Sunday, July 13, 2008

Retirement Plans

I think I've spent enough money at MoreBeer to warrant them giving me a 401(k) plan that matches my investment in their products. They had their annual 15% off sale yesterday, and, so help me, I may have upgraded my mash tun. You see, the homemade 5 gallon water-cooler mash tun works great for low to normal gravity beers in a 5 gallon batch. Sounds great, you say? It is!
Yes, but, not so great for high to very high gravity beers. I ran into the problem with brew 17, the Ruination clone. Anything above an original gravity of say, 1.06 becomes difficult due to the thick mash required to fit all the grain in the cooler. My water ratio was about 1:1 quarts water to pounds of grain, and temperature maintenance was trouble because the top of the cooler didn't fit on all the way. I think I managed to semi-rescue this delightful double-IPA with the extract and sugar additions, but I wasn't happy about it. So, I resolved to improve my arsenal. After a couple weeks of looking, I discovered that I would save a whopping $5 by building my own 10 gallon tun ($50 cooler, $34 false bottom, $30 in fittings, etc., +tax) compared to buying one new at a 15% discount ($128 after tax). Not worth the time and gas. And, why the hell not, another keg. As a result, I am trying to sell my old mash tun and avoid the store for a few weeks to save some dollars. Also, the guy recognized my voice on the phone. Definitely time for a break.

Sunday, July 6, 2008


Updated 7/31/08 - Well, it's not Ruination. But it's pretty good anyway.

Five gallon mash tuns are a funny thing. They work great. They really do. So long as you're mashing less than about 14 pounds of grain. But when you want to mash 15.6 pounds for an OG of 1.075, your water to grain ratio quickly falls to almost one quart to a pound. The first lauter had a great SG of about 1.08, but I had to batch sparge twice to get the seven gallons needed for a 90 minute boil. My initial boil gravity came out to about 1.052. I added some corn sugar and DME to boost it a little bit and wound up with an OG of 1.065 after the boil. Even with the target FG of 1.010, this is going to be a little weaker in alcohol than we were shooting for. Between all of that mess and some hop substitutions, well, we'll see...

Batch #17
Stone Ruination Clone - "Rumination" (so Brad can say it right). Recipe from BYO's 150 Clones special issue.
--14.6 lbs 2-row
--1 lb Crystal 15L
*--8 oz Corn Sugar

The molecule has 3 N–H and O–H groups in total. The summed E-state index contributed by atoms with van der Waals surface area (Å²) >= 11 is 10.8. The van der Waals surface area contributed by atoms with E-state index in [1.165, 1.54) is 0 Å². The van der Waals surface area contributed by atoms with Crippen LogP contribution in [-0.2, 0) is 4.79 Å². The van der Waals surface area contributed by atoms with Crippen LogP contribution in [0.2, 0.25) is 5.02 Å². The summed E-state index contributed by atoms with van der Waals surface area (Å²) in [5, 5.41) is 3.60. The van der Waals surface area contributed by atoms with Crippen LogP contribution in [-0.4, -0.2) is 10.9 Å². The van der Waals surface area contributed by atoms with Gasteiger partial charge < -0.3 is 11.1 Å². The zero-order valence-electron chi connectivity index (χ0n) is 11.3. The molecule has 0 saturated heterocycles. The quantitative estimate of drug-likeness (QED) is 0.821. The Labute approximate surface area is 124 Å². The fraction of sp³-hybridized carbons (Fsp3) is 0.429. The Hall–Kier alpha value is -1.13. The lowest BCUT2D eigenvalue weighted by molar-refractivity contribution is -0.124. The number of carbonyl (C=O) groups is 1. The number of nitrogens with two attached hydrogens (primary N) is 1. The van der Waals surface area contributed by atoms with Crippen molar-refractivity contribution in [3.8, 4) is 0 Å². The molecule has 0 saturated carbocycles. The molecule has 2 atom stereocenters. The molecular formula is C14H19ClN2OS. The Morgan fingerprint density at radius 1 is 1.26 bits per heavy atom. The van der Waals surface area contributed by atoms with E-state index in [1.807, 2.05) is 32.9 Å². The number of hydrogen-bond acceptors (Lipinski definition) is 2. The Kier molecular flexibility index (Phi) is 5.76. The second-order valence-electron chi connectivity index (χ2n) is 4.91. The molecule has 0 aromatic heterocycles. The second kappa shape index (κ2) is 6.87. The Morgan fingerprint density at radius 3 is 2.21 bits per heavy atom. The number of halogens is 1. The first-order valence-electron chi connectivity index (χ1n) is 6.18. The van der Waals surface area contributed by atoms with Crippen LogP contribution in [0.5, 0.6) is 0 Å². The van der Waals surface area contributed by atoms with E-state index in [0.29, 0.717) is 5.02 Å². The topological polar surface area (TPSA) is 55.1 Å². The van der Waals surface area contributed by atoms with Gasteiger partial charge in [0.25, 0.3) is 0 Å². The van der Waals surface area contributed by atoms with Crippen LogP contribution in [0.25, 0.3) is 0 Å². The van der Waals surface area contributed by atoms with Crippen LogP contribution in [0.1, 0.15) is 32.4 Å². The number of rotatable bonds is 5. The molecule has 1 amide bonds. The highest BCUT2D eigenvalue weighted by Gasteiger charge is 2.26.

*--1 cup Light DME
--36 AAU Magnum (60min); *I used 4 oz of 9.3% Newport
--15.7 AAU Centennial (Steep 5min at flame out); *2oz 6% Cascade pellets + 1oz 7.4% Cascade whole
--2 oz Centennial (Secondary 3-5 days); *2 oz Cascade
--Whirlfloc (20min)
OG: 1.065 [1.075 target]
FG: 1.008 [1.010 target]
ABV: 7.1% [7.7% target]
IBU: ~120 [100+ target]

*My subs and fixes

Mash grains at 149°F for 60 minutes, 90 minute boil. My mash was funky because of the capacity of my mash tun. I extracted 1 gallon after an hour, and pulled out 6 more over the next hour. I had lots of temperature fluxuation due to heat loss out the top (no tight seal when it's that full) and hot water additions combined with difficulty stirring such a thick mash. Moral of the story: 10 gallon mash tun for OGs over about 1.065. Racked to secondary after 8 days. Cascade added. Kegged after 5 days.

Wednesday, July 2, 2008

Sweet 16th

I do admit I was intrigued by a recipe for DuClaw Vanilla Bean Oatmeal Stout. I like oatmeal stouts, and I like vanilla. It seems like this should be an easy gap to bridge. When talking about it with some friends, someone said "put chocolate in it - vanilla and chocolate are always separate". Not always, but it sounded like a good idea, so I borrowed some tips from a clone recipe of Young's Double Chocolate Stout and threw in a little lactose and cocoa powder. In the end, this might be more like drinking a milk shake, mouthfeelwise, anyway. The cocoa is of course unsweetened, and the vanilla should just add aroma.

Batch #16
Chocolate DuClaw Vanilla Bean Oatmeal Stout
--9 lbs 2-Row American Pale Ale Malt
--17 oz Black Roasted Malt
--1.25 lbs Flaked Oats
--6 oz German Chocolate Wheat
--6 oz Crystal 60L
--8 oz Lactose
--4 oz Cocoa Powder (15min)
--3 vanilla beans (secondary)
--2 oz Kent Goldings 4.5% AA (60min)
--Whirlfloc (20min)
--White Labs WLP007 Dry English Ale Yeast
OG: 1.052
FG: 1.013
ABV: 5.1%
Calc. IBU: 24

Mash all the grains for one hour at 152°F. I added 1 tsp gypsum to the mash water. Collect 6.5 gallons of wort. My efficiency was around 72%, giving me a gravity of 1.048. Add the lactose and boil. Add the hops. At 20 minutes remaining, add the clarifier and dissolve the cocoa in hot water. Add the cocoa to the boil with 15 minutes left. Flame out, hops out, start chillin'. I pitched the yeast slurry from a 1 pint starter. Dry English wasn't my first choice, but it'll do. Spent 1 week in primary. Three beans added at secondary, kegged after 5 days (a little rushed on everything because I was juggling with brew 17).